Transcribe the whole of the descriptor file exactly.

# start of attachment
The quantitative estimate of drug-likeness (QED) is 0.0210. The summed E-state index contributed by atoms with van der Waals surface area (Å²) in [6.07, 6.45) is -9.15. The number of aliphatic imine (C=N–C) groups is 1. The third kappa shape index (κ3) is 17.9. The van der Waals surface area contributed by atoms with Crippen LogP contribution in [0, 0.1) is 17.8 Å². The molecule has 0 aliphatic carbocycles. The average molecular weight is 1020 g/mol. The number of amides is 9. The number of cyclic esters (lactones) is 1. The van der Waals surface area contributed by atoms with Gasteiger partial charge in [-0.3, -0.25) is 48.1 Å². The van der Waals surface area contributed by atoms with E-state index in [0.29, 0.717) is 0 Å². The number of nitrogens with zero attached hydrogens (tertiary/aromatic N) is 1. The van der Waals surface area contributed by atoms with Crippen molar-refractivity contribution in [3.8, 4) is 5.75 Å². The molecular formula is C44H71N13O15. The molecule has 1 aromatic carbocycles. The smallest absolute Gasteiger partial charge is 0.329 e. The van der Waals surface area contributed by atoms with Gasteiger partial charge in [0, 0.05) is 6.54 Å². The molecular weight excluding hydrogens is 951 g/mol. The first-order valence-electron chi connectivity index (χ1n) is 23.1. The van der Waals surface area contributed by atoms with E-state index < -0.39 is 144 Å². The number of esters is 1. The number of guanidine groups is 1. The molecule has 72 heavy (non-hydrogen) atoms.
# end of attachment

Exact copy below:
The quantitative estimate of drug-likeness (QED) is 0.0210. The summed E-state index contributed by atoms with van der Waals surface area (Å²) in [6.07, 6.45) is -9.15. The number of aliphatic imine (C=N–C) groups is 1. The third kappa shape index (κ3) is 17.9. The van der Waals surface area contributed by atoms with Crippen LogP contribution in [0, 0.1) is 17.8 Å². The molecule has 0 aliphatic carbocycles. The average molecular weight is 1020 g/mol. The number of amides is 9. The number of cyclic esters (lactones) is 1. The van der Waals surface area contributed by atoms with Gasteiger partial charge in [-0.3, -0.25) is 48.1 Å². The van der Waals surface area contributed by atoms with E-state index in [0.29, 0.717) is 0 Å². The number of nitrogens with zero attached hydrogens (tertiary/aromatic N) is 1. The van der Waals surface area contributed by atoms with Crippen molar-refractivity contribution in [3.8, 4) is 5.75 Å². The molecular formula is C44H71N13O15. The molecule has 1 aromatic carbocycles. The smallest absolute Gasteiger partial charge is 0.329 e. The van der Waals surface area contributed by atoms with Gasteiger partial charge in [0, 0.05) is 6.54 Å². The molecular weight excluding hydrogens is 951 g/mol. The first-order valence-electron chi connectivity index (χ1n) is 23.1. The van der Waals surface area contributed by atoms with E-state index < -0.39 is 144 Å². The number of esters is 1. The number of guanidine groups is 1. The molecule has 72 heavy (non-hydrogen) atoms.